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  • Weekly News Digest #59

Weekly News Digest #59

By Hacken

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FBI warning: Ransomware groups are tying their attacks to major events in the financial world

Significant financial events are used by ransomware groups as leverage during their malicious activities. Such events as mergers and acquisitions are an ideal time for ransomware groups to commit attacks aimed at making victims pay the ransom. Before committing these attacks, malicious actors look for publicly available information about their targets as well as nonpublic data. In case victims refuse to pay a ransom, malicious actors threaten them to disclose the found information to give a negative signal to investors. 

During significant financial events, companies are extremely vulnerable to any damage to their reputation. Thus, the possibility that they will agree to pay a ransom to ransomware groups to avoid reputational losses is very high. Ransomware attacks are often performed in two stages. During the first stage, attackers commit the initial intrusion by spreading trojan malware. They collect information that may be later used to make victims pay a ransom. 

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Google is tripling bounty for Linux kernel bugs

Google has launched a three-month bug bounty targeting flaws in the Linux kernel offering researchers 3x awards. By exploiting privilege escalation in Google’s lab environment with a patched vulnerability researchers can get a reward of up to $31,337. At the same time, by identifying zero-day flaws, previously undisclosed vulnerabilities, or new exploit techniques researchers can get up to $50,337.

Google is constantly investing in the security of the Linux Kernel. Most of the top websites and internet infrastructure such as Facebook, Google, AWS, Microsoft Azure, and Wikipedia are powered by Linux Kernel. Google hopes that the increased rewards will act as additional motivation for researchers to actively look for new Kernel exploitation techniques.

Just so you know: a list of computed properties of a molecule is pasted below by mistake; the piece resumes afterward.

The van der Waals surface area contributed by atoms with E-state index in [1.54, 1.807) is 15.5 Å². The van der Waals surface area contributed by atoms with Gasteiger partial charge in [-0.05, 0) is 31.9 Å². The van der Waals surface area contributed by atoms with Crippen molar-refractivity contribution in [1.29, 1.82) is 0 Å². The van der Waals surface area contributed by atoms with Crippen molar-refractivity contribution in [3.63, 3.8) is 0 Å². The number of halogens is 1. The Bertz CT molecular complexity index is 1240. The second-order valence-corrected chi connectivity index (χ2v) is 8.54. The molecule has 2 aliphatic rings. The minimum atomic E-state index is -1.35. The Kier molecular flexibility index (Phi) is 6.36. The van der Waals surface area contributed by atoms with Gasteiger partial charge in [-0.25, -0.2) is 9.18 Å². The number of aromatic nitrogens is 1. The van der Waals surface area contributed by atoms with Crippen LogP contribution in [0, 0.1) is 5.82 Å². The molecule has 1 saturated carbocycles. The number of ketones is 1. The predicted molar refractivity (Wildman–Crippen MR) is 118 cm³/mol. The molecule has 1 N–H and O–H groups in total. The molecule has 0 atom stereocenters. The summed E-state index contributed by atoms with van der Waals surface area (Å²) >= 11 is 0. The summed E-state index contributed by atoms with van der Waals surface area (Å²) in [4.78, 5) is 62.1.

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Call center attacks: the growing threat to consumers

Attackers are actively using email and call center customer service agents to scam victims out of thousands of dollars. There are two forms of telephone-oriented attack delivery including the use of free legitimate remote assistance software to steal money and the use of malware such as BazaLoder. These attacks begin with an email sent to victims. These malicious emails contain the phone number of a malicious contact center attendant. When a victim calls this call center, a malicious actor starts guiding him through various types of user interaction. A victim downloads files containing malware or installs malicious applications allowing attackers to get remote access to the targeted devices.

The list of recent lures includes computer security services, Justin Biber ticket sellers, Covid-19 relief funds, software updates, etc. These attacks may be “life-altering” for victims. Most of these attacks are coming from India. The malicious call centers seem to be legitimate businesses. Malicious actors likely procure the list of victims from telemarketer resources. 

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Members of the Labour Party affected by a cyber incident

A significant amount of data about the Labour Party members has become inaccessible due to the incident related to a third-party firm responsible for handling membership data. The National Cybersecurity Center and Information Commissioner’s Office have started investigating the incident. The Labour Party is working closely with law enforcement bodies and the third-party firm to fully estimate the scope of the incident. 

According to the statement made by the Labour Party, its own data systems have remained unaffected. Apart from the party members, the affected data may include information received from the registered and affiliated supporters of the party as well as other individuals. Although there is no detailed information about the incident, it’s likely that the party has experienced a ransomware attack.

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DDoS attacks have been added to extortion tactics by HelloKitty ransomware

The FBI has issued a special warning to private industry partners that DDoS attacks have been added to the arsenal of extortion tactics of the HelloKitty ransomware gang also known as FiveHands. Unless victims comply with the ransom demands, the ransomware gang threatens to bring their websites down. The HelloKitty ransomware group is known for stealing and encrypting victims’ sensitive information. 

The ransomware group demands ransom payments be made in crypto. These malicious actors thoroughly assess the victim’s ability to pay before committing ransomware attacks. Malicious actors use various methods to compromise the targeted networks including compromised credentials and recently patched security flaws. 

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